A Few words about....Bad Faith
Updated: Nov 20, 2020
We all know it when we witness ‘bad faith’. It’s like a bad smell. You don’t really know how to describe it, but you know you don’t like it. Bad faith (or mala fides in Latin) is defined by the Cambridge English dictionary as “dishonest….or unacceptable behaviour”. Dishonesty is fairly easy to describe, but what about “unacceptable behaviour”?
Anyone watching the US Elections over the last couple of months, and especially since 3 November, will have been reading about the prevalence of “bad faith”. Bad faith arguments are very common in politics. Politicians are fond of taking proxy positions for rhetorical purposes. A classic example is “whataboutism”, where a previously unjustifiable position is justified on the basis that it’s similar to a position taken by one’s opponent. The Republican Party’s use of the “Biden Rule” to justify refusing to consider President Barack Obama’s nominee for Supreme Court Justice, Merrick Garland, is a case in point. There is no “Biden Rule” and in any case the circumstances they allude to were not identical.
Another bad faith tactic used by many politicians and others is what the historian Robert Proctor labelled as “agnotology” – or the use of misleading or inaccurate data designed to induce cultural ignorance. Proctor studied how from the 1950s onwards tobacco companies spread doubt about the link between smoking and cancer. Rather than directly criticizing the science itself, Big Tobacco consistently tried to highlight the uncertainty of a proven link between smoking and cancer. Common themes were: that something else was causing the cancer, or that there could be a link but it wasn’t a direct one, or that the people who are more likely to get cancer are more likely to smoke. These arguments were made deliberately to avoid admitting liability, while appearing to be concerned about public health at the same time.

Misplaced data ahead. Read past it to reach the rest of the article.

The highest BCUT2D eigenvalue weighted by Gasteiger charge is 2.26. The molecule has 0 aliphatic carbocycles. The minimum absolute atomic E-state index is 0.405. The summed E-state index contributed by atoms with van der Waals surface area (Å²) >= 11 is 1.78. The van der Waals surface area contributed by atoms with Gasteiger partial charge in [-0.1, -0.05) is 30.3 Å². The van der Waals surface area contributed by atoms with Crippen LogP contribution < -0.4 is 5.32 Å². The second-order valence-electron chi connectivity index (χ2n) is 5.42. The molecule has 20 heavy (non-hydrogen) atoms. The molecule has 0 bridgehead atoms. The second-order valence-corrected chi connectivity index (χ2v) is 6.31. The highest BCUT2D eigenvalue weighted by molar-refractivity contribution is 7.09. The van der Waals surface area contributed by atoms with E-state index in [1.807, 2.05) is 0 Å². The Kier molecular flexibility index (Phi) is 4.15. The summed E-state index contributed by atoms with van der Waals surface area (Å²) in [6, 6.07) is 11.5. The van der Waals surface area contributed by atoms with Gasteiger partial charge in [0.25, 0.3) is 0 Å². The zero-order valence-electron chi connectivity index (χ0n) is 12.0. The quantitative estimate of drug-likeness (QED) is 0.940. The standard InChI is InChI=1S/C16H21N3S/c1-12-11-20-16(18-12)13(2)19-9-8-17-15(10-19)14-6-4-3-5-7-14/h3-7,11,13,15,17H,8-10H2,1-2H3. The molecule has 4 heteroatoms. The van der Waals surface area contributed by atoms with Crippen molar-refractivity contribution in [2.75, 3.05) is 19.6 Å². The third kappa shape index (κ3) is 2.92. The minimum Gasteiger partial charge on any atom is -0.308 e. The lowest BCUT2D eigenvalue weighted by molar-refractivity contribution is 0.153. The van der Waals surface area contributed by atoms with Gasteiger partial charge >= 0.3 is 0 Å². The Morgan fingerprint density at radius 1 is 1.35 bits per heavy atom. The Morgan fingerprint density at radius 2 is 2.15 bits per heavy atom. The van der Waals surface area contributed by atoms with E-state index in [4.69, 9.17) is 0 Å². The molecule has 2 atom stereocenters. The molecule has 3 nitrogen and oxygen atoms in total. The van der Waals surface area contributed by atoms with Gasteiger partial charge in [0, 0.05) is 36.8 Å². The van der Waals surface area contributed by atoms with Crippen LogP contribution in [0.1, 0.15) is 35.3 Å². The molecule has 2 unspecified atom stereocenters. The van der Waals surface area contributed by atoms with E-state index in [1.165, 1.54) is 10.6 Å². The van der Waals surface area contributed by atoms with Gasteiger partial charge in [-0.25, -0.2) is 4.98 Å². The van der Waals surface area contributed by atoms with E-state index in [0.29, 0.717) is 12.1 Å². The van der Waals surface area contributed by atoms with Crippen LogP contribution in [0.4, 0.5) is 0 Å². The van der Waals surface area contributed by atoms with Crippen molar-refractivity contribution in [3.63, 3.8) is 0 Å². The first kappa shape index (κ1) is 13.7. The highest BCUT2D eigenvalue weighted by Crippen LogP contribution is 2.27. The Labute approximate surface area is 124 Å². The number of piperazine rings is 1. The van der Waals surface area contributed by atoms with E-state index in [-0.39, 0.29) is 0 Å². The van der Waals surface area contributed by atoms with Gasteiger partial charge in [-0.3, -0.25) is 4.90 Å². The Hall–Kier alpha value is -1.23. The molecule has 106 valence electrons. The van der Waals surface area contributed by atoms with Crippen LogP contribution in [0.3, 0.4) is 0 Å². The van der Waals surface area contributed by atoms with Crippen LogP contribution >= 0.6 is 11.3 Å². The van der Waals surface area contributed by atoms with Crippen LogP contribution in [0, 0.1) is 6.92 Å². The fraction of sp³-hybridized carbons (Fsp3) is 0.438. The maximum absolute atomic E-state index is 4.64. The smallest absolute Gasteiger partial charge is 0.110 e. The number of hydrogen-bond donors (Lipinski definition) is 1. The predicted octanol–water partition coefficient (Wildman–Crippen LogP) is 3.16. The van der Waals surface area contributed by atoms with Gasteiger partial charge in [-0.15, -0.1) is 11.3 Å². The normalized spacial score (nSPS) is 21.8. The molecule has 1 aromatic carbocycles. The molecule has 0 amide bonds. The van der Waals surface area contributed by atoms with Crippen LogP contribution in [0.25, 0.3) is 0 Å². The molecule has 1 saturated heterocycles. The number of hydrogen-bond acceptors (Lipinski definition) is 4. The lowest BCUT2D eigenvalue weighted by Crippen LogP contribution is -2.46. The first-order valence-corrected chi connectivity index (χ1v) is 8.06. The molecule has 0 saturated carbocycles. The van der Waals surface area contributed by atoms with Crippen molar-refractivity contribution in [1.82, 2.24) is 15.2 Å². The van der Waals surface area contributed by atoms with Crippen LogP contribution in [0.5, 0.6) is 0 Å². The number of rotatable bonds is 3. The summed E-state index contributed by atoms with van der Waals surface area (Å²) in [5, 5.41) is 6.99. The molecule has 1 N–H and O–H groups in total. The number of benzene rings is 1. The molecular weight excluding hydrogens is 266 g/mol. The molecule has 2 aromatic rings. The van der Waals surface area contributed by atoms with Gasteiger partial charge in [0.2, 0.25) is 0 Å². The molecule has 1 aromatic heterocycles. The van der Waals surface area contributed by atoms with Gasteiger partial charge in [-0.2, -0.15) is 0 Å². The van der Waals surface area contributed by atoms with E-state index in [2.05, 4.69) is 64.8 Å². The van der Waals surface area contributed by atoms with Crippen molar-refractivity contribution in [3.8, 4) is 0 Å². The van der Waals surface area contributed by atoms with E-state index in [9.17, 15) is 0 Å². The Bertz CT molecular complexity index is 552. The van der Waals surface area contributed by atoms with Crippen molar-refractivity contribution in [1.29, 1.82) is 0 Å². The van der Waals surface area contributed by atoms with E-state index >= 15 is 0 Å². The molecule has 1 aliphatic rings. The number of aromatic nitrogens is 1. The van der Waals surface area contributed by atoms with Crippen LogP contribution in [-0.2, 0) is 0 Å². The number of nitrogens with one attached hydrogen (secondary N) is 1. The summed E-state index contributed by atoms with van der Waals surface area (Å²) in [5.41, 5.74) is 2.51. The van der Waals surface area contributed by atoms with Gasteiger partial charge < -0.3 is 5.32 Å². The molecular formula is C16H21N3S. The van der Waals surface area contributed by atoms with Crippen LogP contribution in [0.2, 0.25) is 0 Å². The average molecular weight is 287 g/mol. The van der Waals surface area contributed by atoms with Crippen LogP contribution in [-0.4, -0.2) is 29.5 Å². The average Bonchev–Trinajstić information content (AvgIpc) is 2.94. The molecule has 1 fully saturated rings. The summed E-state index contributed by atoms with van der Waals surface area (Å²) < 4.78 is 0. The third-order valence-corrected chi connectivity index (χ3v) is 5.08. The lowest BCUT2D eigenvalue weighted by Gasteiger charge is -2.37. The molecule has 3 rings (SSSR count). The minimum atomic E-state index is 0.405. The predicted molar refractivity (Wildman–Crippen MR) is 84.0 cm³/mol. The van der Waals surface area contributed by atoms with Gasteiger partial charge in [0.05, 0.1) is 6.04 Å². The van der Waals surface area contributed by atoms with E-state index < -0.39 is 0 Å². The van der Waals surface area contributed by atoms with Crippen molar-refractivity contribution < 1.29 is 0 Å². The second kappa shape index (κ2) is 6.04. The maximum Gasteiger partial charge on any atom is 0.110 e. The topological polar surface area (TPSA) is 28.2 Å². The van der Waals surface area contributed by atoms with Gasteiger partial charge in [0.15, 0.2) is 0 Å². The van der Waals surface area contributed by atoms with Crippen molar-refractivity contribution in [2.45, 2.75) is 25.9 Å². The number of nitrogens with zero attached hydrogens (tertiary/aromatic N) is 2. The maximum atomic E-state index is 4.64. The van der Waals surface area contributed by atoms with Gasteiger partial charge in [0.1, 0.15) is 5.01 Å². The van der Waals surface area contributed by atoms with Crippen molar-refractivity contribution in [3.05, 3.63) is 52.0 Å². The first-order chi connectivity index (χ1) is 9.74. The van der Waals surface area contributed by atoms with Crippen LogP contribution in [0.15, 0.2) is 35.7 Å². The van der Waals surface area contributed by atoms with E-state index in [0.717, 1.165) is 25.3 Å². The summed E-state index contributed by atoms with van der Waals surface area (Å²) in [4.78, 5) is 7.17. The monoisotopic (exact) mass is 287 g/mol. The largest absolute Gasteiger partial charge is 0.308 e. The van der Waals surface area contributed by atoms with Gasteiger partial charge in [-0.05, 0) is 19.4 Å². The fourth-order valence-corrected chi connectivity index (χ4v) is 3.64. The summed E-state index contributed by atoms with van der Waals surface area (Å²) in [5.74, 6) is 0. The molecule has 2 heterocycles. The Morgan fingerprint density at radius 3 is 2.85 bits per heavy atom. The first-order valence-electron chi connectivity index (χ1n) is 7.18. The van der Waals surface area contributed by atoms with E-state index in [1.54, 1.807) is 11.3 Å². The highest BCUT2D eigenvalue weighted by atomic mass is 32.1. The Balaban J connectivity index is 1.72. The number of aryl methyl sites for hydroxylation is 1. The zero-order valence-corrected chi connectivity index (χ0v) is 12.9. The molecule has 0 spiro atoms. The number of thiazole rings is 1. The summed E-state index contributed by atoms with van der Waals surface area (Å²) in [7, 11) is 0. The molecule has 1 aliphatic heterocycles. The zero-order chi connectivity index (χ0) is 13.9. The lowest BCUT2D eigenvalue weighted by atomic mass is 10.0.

The gun control debate in the US is similarly rife with bad faith arguments. The “the only way to stop a bad guy with a gun is a good guy with a gun” is a bad faith argument. The real argument is, accepting the existence of the 2nd Amendment, how to place reasonable curbs on private gun ownership. Gun control opponents also use agnotological arguments that other things, such as the availability of violent video games, cause gun violence – not the widespread availability of guns. This is despite the well-known fact that Japan, one of the largest consumers of violent video games, has one of the lowest rates of gun crime in the world.